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Posts Tagged ‘earth day’

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It was still chilly on Saturday, but a great day for the Musketaquid Parade celebrating the Earth. Bands, stilt walkers, homemade floats, drummers, tables for environmental advocates of all kinds.

Does the boy with the “forest” banner whose dad is on a cellphone remind you of the picture book Sidewalk Flowers?

In the afternoon, I helped my 3-year-old grandson dig holes for strawberry plants. (“It’s gonna be a flower. It’s gonna be beautiful!”)

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We all have ambitions, and it seems that there are people in Providence whose ambition it is to hold the tree-hugging record. If you can help, the date is April 25.

According to Tim Faulkner at EcoRi, the goal is to be greener than Portland, Oregon.

“In an effort to establish its green cred and presumably give a big thanks to the environment, the city will attempt to wrest a unique world record from the undisputed champion of green cities: Portland, Ore.

“What’s the record? The largest tree hug. Portland set the benchmark in 2013, with 936 people hugging trees at one time.

“Providence and the Rhode Island Tree Council will host the group hug during its Earth Day Spring Cleaning on April 25. The record attempt will take place at Roger Williams Park, after some 40 neighborhood cleanups across the city. Last year’s cleanups drew about 2,200 volunteers, and organizers hope the Portland record will fall if at least half of them join the after party in the park.

“Registration for the after-cleanup party at Roger Williams Park will be held from 1-2:30 p.m. All tree huggers must register, and early registration is recommended. To register, click here. The event begins at 3 p.m., and all participants must hug a tree for a minute.”

More here on solar power, composting, bike sharing, Providence Mayor Jorge Elorza’s sustainability proposals, and plans for energy-saving streetlights.

Photo: Momma on the Move

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4th-floor-roof-gardenIt may get colder, but there’s no turning back now. It’s spring for sure.

Here is a greening-up roof garden maintained by a brilliant landscaper at work. The tree in the foreground is my second favorite of his twisty trees. The first favorite is behind glass, and when I try to snap it, I just get a picture of Suzanne’s Mom taking a picture.

In other photos: The wind was causing a cow balloon to pull against its tether. A bumblebee was one of 20 in my neighbor’s weeping cherry. See it at the top of the picture.

Orange jackets from yesterday’s happy Boston Marathon were lined up for a city tour. And in the Rose Kennedy Greenway, several organizations, including the Coast Guard and Life is good were volunteering for clean-up duty as part of Earth Day.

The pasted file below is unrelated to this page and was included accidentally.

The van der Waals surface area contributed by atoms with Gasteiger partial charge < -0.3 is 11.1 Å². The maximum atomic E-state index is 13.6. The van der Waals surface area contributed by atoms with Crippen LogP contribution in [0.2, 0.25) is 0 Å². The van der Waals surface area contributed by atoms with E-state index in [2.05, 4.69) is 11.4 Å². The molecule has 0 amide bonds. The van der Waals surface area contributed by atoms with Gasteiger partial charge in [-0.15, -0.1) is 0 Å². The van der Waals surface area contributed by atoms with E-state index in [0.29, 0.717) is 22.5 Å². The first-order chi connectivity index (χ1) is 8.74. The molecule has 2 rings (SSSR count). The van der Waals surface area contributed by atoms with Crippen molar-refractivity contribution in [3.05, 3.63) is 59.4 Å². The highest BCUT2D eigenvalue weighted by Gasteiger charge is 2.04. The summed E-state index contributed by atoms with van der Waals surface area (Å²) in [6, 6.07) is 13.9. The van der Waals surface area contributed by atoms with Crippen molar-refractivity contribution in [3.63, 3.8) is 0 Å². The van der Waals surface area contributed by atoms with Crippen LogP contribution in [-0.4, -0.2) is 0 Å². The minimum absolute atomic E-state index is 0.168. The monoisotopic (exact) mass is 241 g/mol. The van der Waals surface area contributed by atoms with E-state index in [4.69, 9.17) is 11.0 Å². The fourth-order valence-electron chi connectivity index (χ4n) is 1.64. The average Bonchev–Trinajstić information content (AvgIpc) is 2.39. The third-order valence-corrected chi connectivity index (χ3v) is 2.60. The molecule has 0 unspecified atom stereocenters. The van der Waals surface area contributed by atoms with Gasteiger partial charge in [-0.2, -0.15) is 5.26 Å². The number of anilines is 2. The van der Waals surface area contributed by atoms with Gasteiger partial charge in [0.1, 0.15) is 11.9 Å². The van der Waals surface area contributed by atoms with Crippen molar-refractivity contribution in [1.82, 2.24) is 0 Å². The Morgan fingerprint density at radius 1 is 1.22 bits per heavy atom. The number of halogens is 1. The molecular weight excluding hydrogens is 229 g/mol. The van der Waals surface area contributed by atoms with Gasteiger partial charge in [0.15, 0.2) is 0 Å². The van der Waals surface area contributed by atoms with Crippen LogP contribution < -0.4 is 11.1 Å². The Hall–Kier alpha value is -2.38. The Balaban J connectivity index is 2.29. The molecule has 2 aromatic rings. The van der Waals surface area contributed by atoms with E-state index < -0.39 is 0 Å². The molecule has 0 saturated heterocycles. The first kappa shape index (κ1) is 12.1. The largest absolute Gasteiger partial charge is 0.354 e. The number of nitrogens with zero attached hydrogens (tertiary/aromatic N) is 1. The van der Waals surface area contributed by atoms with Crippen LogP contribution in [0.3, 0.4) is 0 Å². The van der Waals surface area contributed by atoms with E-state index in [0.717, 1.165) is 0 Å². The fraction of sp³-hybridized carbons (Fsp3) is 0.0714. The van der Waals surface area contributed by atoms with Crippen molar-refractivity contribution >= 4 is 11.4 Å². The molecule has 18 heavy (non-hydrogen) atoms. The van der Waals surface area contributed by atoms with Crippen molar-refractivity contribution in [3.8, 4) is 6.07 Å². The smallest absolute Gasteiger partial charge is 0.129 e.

And speaking of Earth Day, you can enjoy a genuine earthy-crunchy Earth Day celebration in Concord on Saturday. The parade is always a hoot. Check out details here.

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For some years now, Concord has had a fun and funky Earth Day that involves a parade with giant animal and bird puppets and a festival at the Emerson Umbrella Center for the Arts afterward.

The photos: The Blue Person is one of the event’s costumed organizers. Note also the glassblowing demonstration. The faucet made of plastic bottles is meant to remind you that drinking tap water is better for the environment. (Concord Town Meeting just passed a ban on the sale of bottled water — the second attempt to get the legal language right.)

More here.

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Some mornings when I take my walk, it is still dark out. There is not much going on. Few cars — maybe just the newspaper delivery van, the bakery truck, or town employees flushing out the holes in the sidewalk where the flags go for special events like Earth Day or United Nations Day.

Most often, the other walkers are three elderly gentleman. One walks a King Charles Spaniel. One used to check all the bins for recyclable cans and bottles but has retired from that pursuit. One was a slow jogger a couple years ago but is now just a fast walker.

Then there is the lady on the bicycle. The lady on bicycle has a helmet, a bell, and a bicycle light. Also, she bikes on the sidewalk.

One dark morning I was walking along when I heard the screech of bicycle brakes behind me and turned to find the lady on the bicycle glowering. “I nearly ran into you!” she exclaimed indignantly. “You should wear a reflector vest when you go out in the dark!”

Now I take my walk in the street. There are no bicycles in the street at 5:30 a.m.

 

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